I had two composition books, one for the English words I wanted to learn and one for drawings. I jotted down English names of the children I saw in books to practice pronouncing later. I also spent hours sketching images from the books I borrowed from the library. I especially loved drawing princesses and crafting my own paper dolls of these characters. I designed new ball gowns and pretty Vietnamese áo dàis for the dolls. Most of the princesses I saw in books had hair the color of sugarcane stalks. Snow White was the only character I saw in books with dark hair like mine. I often associated things I liked with the foods I missed from my homeland. Snow White’s hair was shiny and smooth like my favorite black grass jelly dessert.
Many of the books I borrowed lacked diverse characters, but I learned how to read from the simple, repetitive text and enjoyed the characters’ adventures. Today, I am grateful to see more books written and illustrated by diverse authors and artists with protagonists from all different cultural backgrounds and experiences. The work of librarians and teachers is more important than ever, especially as we are facing increasing challenges from book banning and must advocate to have our stories shared. It is my hope that all children can see themselves and their experiences represented in the books they read. Librarians are allies for book creators of all backgrounds and help to make books accessible to the children who need them.
I hope my words of gratitude will let librarians know that their work is important and may also be life-changing. Personally, the librarians who kindly helped me throughout my youth nurtured in me a love of books and broadened my world beyond my humble beginnings. If I wanted to travel to a faraway enchanted fairy tale land, all I had to do was open a book and enter a world of endless possibilities. Now as an adult and a children’s book author, I feel it is my responsibility to continue to support our librarians and libraries. I cannot wait to see my debut picture book, The Yellow Áo Dài, in the hands of children and on library bookshelves. I will always be grateful to Mrs. Miller and the librarians who laid the foundation for my love of books and my life’s work.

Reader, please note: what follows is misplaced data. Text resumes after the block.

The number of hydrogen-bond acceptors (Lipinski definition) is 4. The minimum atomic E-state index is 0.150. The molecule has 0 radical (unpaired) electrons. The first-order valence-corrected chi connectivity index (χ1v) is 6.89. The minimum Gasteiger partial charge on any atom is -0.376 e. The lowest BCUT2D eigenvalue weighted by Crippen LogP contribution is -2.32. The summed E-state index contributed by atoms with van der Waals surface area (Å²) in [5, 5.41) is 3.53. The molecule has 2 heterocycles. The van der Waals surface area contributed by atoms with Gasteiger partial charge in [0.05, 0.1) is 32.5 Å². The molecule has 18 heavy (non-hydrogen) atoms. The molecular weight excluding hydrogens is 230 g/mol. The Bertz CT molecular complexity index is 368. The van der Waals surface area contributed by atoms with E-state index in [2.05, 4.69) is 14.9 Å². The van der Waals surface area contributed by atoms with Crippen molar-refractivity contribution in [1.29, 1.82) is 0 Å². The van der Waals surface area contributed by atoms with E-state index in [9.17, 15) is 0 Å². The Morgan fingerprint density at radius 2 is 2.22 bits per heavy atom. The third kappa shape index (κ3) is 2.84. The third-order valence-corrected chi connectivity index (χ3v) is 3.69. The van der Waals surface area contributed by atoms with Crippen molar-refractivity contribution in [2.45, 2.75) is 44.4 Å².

About the Author
Inspired by her first teacher at the refugee camp, Hanh Bui pursued a master’s degree in Early Childhood Education and taught second grade before becoming a full-time mother. She also served as a Development Officer for Senhoa Foundation in support of women and children who survived human trafficking in Cambodia, and has served on boards supporting children and parents in building community. Hanh’s commitment to celebrating her heritage includes giving presentations in school visits about her refugee experience to children studying immigration as part of their school curriculum. She serves as co-chair of Equity and Inclusion Team for SCBWI, Mid-Atlantic region and has been featured in Highlights Children’s Magazine, Next Avenue and Forbes. She is the author of The Yellow Áo Dài (Spring 2023)and Ánh’s New Word (2024),both forthcoming from Macmillan/Feiwel & Friends.
Filed under: Guest Posts
About Betsy Bird
Betsy Bird is currently the Collection Development Manager of the Evanston Public Library system and a former Materials Specialist for New York Public Library. She has served on Newbery, written for Horn Book, and has done other lovely little things that she'd love to tell you about but that she's sure you'd find more interesting to hear of in person. Her opinions are her own and do not reflect those of EPL, SLJ, or any of the other acronyms you might be able to name. Follow her on Twitter: @fuseeight.